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Friday, May 21, 2010

Rejection - Oh, How It Hurts!

It's happened to all of us. When you were little, your mom was less than thrilled with the bug-infested weeds you dragged into the house. You thought they would make a nice table bouquet. You didn't get picked for the soccer, basketball, or football team, and it seemed like the end of the world.. That girl (or boy) you wanted to go for an ice cream with said no, then waltzed off down the street with your best friend.

Now, you've been waiting for weeks to hear from an editor and all you get is a form letter saying they don't want your work. You're heartbroken! You've worked so hard! You don't deserve this!

Okay, shed a few tears, then take an honest look at what may have gone wrong. First and most important of all, a rejection of your work is not a rejection of you. Do not think of yourself as a bad person, a failure, or a lousy writer.

Even best selling authors get rejected. Despite the fact that you have studied the market and sent your work to what you thought was the right magazine, your particular piece may not be quite what the editor is looking for. Perhaps a similar subject was covered in a recent edition of the magazine. Maybe you failed to follow guidelines with what you considered a small infraction, like shorting or stretching the word count.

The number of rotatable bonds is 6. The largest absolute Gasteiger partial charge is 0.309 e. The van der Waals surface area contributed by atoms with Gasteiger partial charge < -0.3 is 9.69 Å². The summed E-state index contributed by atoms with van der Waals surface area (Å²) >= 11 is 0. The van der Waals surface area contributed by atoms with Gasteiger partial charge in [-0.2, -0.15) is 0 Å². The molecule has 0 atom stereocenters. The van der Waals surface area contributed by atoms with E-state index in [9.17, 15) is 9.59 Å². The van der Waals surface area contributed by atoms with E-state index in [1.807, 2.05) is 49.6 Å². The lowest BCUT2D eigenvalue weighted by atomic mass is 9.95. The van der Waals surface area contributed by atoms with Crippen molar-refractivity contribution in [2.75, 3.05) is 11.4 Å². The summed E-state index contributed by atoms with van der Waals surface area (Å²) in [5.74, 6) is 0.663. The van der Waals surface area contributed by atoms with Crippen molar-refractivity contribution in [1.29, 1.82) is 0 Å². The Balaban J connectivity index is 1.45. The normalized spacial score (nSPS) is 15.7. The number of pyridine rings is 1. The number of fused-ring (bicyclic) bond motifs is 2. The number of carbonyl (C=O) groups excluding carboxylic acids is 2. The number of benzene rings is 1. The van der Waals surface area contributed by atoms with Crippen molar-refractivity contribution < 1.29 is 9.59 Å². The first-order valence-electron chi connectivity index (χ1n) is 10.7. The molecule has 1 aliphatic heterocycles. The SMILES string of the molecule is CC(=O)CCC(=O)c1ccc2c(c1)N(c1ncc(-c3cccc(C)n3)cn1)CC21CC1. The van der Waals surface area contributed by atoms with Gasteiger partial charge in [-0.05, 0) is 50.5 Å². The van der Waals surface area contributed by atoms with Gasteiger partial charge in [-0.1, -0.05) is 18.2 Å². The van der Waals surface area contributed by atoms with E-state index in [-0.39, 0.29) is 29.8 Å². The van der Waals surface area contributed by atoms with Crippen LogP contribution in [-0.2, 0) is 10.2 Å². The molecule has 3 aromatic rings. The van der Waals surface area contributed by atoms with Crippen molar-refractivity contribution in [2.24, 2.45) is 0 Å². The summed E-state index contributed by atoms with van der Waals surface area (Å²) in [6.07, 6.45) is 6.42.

Sometimes, but not always, you are fortunate enough to have an editor provide comments about your work. Take their advice! If an editor has offered a suggestion that will make your submission more suitable for their publication, by all means, make the changes and resubmit it with the suggested corrections.

If you use the social networking sites, such as My space, keep any negative comments you may have about an editor off the web. Call your best friend and tell him/her how you feel, but anything placed on the web in any form can be found. You don't want those negative thoughts out there in public.Editors will find it, and they talk to each other all the time. Nothing you post on the Internet is totally private - not ever!

You can soften the sting of rejection by seeking ways to improve your work if it is recommended. If you are sure you have done your best, send it right back out to the next possible market. Persistence leads to success!

Happy writing!

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